Slaying The Goblins

So, everyone knows the first Rule of DMing, right?

“The DM is God and whatever he says is law”

No! Not that one! The first Rule of DMing is actually “Steal Liberally”. What I mean by that is take ideas, repackage them, and distrubute them like they were your own.

(That may or may not be a political joke)

That said, I have consumed every piece of Goblin Slayer media I can get my hands on. It’s awesome, and it’s goblin lore is familiar enough to fit into just about any game, and spicy enough to throw the players back on their heels, and make them really hate goblins.

Not a good situation for a young lady

How you present it is entirely up to you knowing your audience, however. You may remember from my nudity post that my group has a surprisingly hard PG-13 comfortability limit.

I started with a cleric of Pelor asking the players to investigate disappearances in the slums, where they run a soup kitchen for the poor. (Aren’t Pelorites cool like that?) And then they asked around, they found out that it was true. Something had been causing the most vulnerable of them to disappear off the streets at night, women and children.

Then, because players are players, they decided to dress their halfling Cleric up as a child and use him as bait to draw out whatever the problem was, trusting their own power to save him after he was attacked.

It worked, because First Rule of DMing is “Unless the players plan is completely mental, it should work, at least enough to move the plot forward”, and they found them selves dealing with a small gang of goblins in the semi-dark.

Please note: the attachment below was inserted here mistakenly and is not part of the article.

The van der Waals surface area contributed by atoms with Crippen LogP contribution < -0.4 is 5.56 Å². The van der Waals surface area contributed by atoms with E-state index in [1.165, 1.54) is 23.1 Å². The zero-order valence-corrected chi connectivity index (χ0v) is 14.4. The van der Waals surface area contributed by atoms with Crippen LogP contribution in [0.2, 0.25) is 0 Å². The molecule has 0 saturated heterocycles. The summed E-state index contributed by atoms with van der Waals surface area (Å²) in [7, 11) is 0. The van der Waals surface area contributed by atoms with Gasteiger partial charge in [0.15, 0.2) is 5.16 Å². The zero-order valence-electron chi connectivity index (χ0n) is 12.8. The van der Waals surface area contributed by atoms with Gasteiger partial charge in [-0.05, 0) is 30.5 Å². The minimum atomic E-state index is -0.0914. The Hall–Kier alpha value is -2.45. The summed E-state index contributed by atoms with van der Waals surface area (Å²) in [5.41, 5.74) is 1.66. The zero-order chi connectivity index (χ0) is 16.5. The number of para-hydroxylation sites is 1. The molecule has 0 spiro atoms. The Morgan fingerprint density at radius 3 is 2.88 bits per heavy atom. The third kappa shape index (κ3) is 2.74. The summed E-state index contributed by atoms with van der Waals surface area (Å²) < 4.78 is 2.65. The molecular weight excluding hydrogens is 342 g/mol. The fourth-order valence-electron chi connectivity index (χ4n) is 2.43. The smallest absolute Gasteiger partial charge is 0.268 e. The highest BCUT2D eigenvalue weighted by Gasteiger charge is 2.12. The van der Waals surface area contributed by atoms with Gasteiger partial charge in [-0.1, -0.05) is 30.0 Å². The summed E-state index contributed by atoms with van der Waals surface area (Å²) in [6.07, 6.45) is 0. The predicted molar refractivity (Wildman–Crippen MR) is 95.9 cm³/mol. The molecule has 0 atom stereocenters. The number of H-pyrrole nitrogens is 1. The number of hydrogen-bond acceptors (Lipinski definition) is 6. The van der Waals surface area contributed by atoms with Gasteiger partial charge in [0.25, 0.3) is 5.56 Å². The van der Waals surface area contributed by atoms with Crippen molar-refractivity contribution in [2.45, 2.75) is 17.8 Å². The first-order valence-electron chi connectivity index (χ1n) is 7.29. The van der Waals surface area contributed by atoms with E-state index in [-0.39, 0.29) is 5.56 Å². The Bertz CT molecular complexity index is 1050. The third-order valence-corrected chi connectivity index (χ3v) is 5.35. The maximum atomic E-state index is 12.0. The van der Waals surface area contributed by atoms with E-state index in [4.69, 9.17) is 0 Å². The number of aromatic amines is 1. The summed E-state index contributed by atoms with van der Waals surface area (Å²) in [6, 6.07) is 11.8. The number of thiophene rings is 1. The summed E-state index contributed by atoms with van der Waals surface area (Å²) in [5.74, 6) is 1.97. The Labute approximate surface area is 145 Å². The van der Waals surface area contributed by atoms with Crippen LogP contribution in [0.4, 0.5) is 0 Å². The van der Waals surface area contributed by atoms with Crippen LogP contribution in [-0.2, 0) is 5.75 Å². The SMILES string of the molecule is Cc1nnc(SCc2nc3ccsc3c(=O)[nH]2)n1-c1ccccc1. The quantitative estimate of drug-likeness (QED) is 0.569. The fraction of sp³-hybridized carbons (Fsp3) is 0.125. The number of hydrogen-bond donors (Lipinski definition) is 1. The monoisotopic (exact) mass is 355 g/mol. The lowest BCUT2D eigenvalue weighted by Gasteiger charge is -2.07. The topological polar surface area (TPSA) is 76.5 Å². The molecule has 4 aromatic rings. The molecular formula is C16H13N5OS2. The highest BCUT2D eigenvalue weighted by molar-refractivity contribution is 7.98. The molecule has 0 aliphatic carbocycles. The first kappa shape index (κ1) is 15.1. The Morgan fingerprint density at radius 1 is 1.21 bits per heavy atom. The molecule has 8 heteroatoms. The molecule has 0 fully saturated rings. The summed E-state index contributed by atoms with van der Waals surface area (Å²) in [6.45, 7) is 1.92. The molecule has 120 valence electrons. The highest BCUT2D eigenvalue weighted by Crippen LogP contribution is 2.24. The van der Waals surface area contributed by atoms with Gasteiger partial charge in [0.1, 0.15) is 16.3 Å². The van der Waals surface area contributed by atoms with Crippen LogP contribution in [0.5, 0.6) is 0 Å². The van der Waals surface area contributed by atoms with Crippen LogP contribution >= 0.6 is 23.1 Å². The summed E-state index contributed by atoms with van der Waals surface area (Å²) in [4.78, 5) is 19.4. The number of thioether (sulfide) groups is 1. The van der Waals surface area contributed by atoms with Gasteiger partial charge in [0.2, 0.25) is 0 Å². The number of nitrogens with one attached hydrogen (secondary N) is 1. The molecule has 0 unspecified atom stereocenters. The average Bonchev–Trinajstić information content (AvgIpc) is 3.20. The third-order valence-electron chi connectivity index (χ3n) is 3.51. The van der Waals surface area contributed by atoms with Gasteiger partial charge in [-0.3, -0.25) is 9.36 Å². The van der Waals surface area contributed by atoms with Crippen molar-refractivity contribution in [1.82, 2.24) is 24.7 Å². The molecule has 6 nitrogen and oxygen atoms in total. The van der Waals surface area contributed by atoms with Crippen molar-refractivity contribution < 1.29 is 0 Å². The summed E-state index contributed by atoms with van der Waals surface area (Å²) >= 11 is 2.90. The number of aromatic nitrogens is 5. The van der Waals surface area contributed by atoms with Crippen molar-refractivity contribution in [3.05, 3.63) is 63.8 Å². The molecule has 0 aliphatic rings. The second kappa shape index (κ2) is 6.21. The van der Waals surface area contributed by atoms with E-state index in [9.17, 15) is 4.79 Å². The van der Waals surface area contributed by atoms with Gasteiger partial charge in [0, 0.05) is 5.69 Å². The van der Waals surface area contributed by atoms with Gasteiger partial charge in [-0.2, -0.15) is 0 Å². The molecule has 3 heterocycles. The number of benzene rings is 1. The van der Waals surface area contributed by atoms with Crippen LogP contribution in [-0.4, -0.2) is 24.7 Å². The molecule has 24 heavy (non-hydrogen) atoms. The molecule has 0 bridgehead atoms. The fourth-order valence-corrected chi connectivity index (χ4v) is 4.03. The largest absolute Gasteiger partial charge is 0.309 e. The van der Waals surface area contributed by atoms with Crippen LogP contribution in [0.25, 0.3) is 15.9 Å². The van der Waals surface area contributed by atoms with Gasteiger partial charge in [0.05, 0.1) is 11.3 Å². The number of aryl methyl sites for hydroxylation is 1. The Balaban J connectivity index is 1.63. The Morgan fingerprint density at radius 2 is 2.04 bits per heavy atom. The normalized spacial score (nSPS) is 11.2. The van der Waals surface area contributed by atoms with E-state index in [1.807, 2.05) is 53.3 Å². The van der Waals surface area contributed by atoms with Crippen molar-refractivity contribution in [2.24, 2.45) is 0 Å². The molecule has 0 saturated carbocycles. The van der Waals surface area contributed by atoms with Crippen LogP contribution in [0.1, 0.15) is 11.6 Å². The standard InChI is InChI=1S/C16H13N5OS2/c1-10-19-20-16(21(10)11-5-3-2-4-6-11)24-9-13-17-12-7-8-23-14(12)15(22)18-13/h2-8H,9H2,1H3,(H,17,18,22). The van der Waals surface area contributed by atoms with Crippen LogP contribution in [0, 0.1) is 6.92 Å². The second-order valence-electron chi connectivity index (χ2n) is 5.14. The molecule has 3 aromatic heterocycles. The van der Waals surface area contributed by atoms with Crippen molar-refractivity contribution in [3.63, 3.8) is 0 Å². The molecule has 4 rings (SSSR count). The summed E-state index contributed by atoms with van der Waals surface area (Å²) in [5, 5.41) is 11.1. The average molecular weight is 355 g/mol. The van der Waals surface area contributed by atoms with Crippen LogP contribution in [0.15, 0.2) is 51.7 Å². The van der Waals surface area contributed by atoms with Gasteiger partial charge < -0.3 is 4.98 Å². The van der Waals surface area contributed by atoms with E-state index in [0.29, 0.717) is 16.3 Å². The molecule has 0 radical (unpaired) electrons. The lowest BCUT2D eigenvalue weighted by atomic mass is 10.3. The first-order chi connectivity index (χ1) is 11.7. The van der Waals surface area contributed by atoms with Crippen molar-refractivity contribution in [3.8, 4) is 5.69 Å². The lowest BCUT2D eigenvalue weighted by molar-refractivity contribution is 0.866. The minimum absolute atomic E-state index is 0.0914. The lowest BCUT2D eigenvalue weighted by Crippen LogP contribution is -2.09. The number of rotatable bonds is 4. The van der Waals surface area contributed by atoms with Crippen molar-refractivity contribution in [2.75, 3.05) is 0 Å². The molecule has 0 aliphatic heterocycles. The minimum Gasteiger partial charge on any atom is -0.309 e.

As a surprise to me, they put forth the extra effort to take one alive, and to save its own skin, the goblin dutifully lead them into the nearest ambush he could find. (Of course)

Obvious ambush was obvious, and they found themselves at the entrance to a goblin warren of unknown size, the meat of the quest.

I designed the goblin nest like a maze, doubling back and crossing, allowing me to hit them from all sides with goblins simultaneously. The players loved mowing down the little green bastards, and so I kept the heat off.

Here where it got tricky. After working their way into the nest they came across a collection of women, that I described as badly injured, malnourished, dressed only in a loose dress, and all of them very pregnant.

They valiantly fought off another three waves of goblins (the first woman started screaming the moment she was touched, alerting everyone nearby) and carried the women up to the safety of the Temple.

I could see they didn’t make the connection, and left it at that for the moment, until they went back to check on the women later. That’s when I dropped the bomb.

“You realize that so far you have seen no female goblins.”

Three of my players got it immediately. Their faces got hard and there was murmurs around the table advocating goblin genocide. I could see I had managed to elicit the desired emotional response, and had done so without heavy handed shock-horror descriptions.

Amusingly, the most innocent of the players looked around the table confused and said, “I don’t get it.”

I had delivered the punch with enough subtlety that those who were supposed to get it, understood, and those who weren’t supposed to get it, didn’t.

That, my friends, is a good example of how to handle disturbing, normally hard R, content, in an otherwise light hearted game.

And best of all, they had fun.

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